Importance of IT in Higher Education
UCSF, like all institutions of higher education, is under increasing pressure to meet the greater expectations and demands of the fast-paced digital age, whether for student recruitment, educational preparation and accreditation, workforce needs, economic development or public service.
For its part, UCSF has made significant investments in IT infrastructure and services over the past few years, as recommended in the UCSF Strategic Plan, released in June 2007.
The plan specifically calls on UCSF to “optimally deploy information technology for administrative, academic and clinical programs.”
Progress in information technology over the past year at UCSF includes:
- Opening a new data center that houses new network infrastructure, backup power systems, plenty of cooling capacity and room to offer computer hosting services to campus departments;
- Continuing to expand a more capable and secure infrastructure for wireless access across campus sites;
- Expanding and upgrading email and calendaring services to the campus; and
- Instituting a UCSF recharge system to help finance continued improvements across the University.
The challenges to keep pace with competitors are enormous as information technology continues to evolve, presenting new opportunities for distance learning and training as well as new methods and modes of networking and collaborating among faculty and staff within UCSF and with partners at other institutions across town or across the globe.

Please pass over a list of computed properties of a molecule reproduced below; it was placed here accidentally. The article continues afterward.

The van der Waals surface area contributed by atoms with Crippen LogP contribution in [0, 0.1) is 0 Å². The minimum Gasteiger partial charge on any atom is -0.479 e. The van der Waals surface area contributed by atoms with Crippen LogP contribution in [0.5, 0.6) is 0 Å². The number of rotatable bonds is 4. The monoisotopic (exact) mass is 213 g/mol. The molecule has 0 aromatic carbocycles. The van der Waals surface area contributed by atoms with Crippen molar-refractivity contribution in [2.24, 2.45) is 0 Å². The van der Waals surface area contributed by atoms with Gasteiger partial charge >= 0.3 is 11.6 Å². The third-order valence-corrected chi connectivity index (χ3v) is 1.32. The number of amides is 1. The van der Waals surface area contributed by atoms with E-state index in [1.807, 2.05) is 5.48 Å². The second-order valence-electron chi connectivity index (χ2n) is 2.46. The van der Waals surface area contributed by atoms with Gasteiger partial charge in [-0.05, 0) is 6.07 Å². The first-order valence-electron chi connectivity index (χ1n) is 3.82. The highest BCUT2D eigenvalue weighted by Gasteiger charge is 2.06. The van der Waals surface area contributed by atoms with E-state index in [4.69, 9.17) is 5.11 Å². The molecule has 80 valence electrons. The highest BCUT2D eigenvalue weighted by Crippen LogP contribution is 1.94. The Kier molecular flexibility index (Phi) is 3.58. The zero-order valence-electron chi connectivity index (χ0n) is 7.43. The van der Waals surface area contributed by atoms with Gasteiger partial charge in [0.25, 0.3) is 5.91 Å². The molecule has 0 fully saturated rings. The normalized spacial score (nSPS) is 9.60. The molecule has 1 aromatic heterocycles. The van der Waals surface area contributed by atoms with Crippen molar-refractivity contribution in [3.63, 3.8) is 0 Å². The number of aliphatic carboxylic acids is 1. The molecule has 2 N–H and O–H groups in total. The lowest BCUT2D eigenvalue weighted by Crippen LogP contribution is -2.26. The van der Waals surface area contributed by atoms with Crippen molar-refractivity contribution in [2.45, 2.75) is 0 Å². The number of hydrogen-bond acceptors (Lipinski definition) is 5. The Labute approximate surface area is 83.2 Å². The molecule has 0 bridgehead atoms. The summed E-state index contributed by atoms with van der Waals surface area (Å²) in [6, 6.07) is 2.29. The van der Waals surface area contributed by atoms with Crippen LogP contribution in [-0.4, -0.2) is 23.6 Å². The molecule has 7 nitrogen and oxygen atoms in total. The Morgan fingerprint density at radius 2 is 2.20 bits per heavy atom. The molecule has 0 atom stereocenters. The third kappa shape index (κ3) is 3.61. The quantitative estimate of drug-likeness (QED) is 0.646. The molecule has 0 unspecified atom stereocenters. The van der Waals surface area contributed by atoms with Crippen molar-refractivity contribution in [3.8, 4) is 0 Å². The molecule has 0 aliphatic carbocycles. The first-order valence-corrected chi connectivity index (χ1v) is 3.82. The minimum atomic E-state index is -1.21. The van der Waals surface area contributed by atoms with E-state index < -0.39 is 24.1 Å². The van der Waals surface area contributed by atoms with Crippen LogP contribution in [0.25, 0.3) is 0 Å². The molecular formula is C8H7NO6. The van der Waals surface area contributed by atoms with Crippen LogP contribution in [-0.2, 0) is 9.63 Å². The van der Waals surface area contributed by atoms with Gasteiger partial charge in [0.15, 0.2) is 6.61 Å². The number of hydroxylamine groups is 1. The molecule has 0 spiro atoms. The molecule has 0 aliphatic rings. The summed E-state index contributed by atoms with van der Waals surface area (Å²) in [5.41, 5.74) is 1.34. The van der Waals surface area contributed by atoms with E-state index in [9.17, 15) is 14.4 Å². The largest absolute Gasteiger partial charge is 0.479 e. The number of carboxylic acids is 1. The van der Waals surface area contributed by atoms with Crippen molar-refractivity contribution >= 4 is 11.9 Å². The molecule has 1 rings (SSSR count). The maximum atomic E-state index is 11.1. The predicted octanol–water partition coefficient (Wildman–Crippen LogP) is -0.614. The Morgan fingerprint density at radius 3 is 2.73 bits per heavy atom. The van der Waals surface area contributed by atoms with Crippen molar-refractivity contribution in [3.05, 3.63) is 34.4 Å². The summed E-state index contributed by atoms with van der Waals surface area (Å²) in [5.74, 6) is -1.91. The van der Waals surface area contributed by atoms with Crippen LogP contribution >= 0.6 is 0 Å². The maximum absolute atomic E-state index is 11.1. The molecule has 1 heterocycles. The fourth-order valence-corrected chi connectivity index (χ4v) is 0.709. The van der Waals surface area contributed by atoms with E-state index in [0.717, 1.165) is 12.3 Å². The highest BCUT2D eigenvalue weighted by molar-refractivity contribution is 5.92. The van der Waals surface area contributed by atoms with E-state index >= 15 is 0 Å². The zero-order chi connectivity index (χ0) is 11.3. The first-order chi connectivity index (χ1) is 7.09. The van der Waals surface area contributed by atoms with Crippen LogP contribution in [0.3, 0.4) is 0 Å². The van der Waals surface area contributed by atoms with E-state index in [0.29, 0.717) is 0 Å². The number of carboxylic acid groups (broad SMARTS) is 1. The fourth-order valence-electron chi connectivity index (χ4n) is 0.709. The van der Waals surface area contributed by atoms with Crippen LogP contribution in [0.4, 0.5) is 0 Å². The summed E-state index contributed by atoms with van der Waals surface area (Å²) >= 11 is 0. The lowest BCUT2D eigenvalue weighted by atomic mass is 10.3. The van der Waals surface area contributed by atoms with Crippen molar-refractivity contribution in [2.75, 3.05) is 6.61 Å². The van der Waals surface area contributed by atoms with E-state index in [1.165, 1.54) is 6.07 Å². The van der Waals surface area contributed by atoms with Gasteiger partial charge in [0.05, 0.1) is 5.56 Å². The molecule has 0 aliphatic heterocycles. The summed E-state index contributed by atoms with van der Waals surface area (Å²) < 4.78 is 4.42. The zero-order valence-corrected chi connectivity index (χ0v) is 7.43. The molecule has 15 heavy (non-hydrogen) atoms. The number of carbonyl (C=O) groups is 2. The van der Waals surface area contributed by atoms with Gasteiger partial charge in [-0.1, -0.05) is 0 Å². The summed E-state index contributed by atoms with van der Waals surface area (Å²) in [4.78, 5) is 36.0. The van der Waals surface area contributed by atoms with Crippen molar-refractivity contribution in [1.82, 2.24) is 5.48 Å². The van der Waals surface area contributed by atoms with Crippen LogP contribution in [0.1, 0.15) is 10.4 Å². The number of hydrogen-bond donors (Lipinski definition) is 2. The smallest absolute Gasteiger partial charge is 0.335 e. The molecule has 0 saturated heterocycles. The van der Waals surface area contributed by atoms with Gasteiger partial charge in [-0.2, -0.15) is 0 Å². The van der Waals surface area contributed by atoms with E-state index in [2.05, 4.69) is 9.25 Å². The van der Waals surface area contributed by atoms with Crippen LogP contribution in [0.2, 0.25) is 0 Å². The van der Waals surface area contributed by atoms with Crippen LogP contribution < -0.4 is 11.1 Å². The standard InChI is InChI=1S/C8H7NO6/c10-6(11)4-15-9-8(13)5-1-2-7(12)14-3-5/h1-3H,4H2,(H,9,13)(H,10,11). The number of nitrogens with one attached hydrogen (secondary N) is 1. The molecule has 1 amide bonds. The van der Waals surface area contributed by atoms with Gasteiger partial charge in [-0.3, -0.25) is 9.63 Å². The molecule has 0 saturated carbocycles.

“Rapid changes in information technology are affecting everybody,” Harel said. “Recent innovations, such as cloud computing [Internet-based computing whereby shared resources, software and information are provided to customers on demand] and software as a service [or SaaS, in which a provider licenses an application to customers on demand], give us opportunities to leapfrog older technologies – making people’s lives easier and more productive in a cost-effective way.”
As access to digital data expands across multiple platforms and personal devices, UCSF is also challenged to better protect sensitive and confidential electronic data. For the past year, UCSF has taken a critical look at its data security systems, practices and policies, and has encouraged safe computing practices. Following a campuswide review of data security by an outside firm, UCSF is now in the process of implementing a wide range of recommendations, such as addressing the risks associated with new and existing information systems and applications.
UCSF also has identified IT as an important tool in achieving administrative and operational efficiencies, and work continues to find solutions to streamline the IT organization and improve services across the University.
Harel is aware of the challenges ahead and is fully prepared to address them. He says that having the right team in place can quickly speed progress of improvements. But everyone involved in IT – from programmers to end users – will need to do his or her part.